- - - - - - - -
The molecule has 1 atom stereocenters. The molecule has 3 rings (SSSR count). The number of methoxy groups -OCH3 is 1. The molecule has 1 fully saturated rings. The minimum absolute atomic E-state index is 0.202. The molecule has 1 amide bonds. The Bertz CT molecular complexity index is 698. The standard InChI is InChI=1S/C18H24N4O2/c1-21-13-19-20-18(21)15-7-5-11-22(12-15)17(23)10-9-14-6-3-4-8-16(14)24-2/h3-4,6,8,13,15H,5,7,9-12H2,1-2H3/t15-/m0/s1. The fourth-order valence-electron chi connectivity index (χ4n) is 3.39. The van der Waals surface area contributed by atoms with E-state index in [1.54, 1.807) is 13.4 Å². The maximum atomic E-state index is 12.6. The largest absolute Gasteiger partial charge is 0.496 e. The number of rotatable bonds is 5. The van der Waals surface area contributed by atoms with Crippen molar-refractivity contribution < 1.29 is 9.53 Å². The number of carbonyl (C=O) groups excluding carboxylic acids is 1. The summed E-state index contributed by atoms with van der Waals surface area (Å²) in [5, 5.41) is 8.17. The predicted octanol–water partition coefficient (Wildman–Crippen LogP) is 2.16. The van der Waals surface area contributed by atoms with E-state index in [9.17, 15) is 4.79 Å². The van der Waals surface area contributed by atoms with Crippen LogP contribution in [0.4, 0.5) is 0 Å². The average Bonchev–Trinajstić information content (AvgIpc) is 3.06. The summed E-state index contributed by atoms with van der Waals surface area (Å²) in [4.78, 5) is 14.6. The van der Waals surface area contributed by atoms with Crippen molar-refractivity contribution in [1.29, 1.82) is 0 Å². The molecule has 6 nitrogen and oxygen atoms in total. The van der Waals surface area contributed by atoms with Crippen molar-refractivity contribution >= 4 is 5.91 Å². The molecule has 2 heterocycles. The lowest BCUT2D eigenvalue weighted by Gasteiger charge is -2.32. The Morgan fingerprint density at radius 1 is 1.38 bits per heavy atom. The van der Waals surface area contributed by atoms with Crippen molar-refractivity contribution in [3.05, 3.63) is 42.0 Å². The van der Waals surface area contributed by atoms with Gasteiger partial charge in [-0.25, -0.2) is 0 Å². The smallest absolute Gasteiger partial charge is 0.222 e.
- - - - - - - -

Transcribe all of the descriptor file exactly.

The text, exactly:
The molecule has 1 atom stereocenters. The molecule has 3 rings (SSSR count). The number of methoxy groups -OCH3 is 1. The molecule has 1 fully saturated rings. The minimum absolute atomic E-state index is 0.202. The molecule has 1 amide bonds. The Bertz CT molecular complexity index is 698. The standard InChI is InChI=1S/C18H24N4O2/c1-21-13-19-20-18(21)15-7-5-11-22(12-15)17(23)10-9-14-6-3-4-8-16(14)24-2/h3-4,6,8,13,15H,5,7,9-12H2,1-2H3/t15-/m0/s1. The fourth-order valence-electron chi connectivity index (χ4n) is 3.39. The van der Waals surface area contributed by atoms with E-state index in [1.54, 1.807) is 13.4 Å². The maximum atomic E-state index is 12.6. The largest absolute Gasteiger partial charge is 0.496 e. The number of rotatable bonds is 5. The van der Waals surface area contributed by atoms with Crippen molar-refractivity contribution < 1.29 is 9.53 Å². The number of carbonyl (C=O) groups excluding carboxylic acids is 1. The summed E-state index contributed by atoms with van der Waals surface area (Å²) in [5, 5.41) is 8.17. The predicted octanol–water partition coefficient (Wildman–Crippen LogP) is 2.16. The van der Waals surface area contributed by atoms with E-state index in [9.17, 15) is 4.79 Å². The van der Waals surface area contributed by atoms with Crippen LogP contribution in [0.4, 0.5) is 0 Å². The average Bonchev–Trinajstić information content (AvgIpc) is 3.06. The summed E-state index contributed by atoms with van der Waals surface area (Å²) in [4.78, 5) is 14.6. The van der Waals surface area contributed by atoms with Crippen molar-refractivity contribution in [1.29, 1.82) is 0 Å². The molecule has 6 nitrogen and oxygen atoms in total. The van der Waals surface area contributed by atoms with Crippen molar-refractivity contribution >= 4 is 5.91 Å². The molecule has 2 heterocycles. The lowest BCUT2D eigenvalue weighted by Gasteiger charge is -2.32. The Morgan fingerprint density at radius 1 is 1.38 bits per heavy atom. The van der Waals surface area contributed by atoms with Crippen molar-refractivity contribution in [3.05, 3.63) is 42.0 Å². The van der Waals surface area contributed by atoms with Gasteiger partial charge in [-0.25, -0.2) is 0 Å². The smallest absolute Gasteiger partial charge is 0.222 e.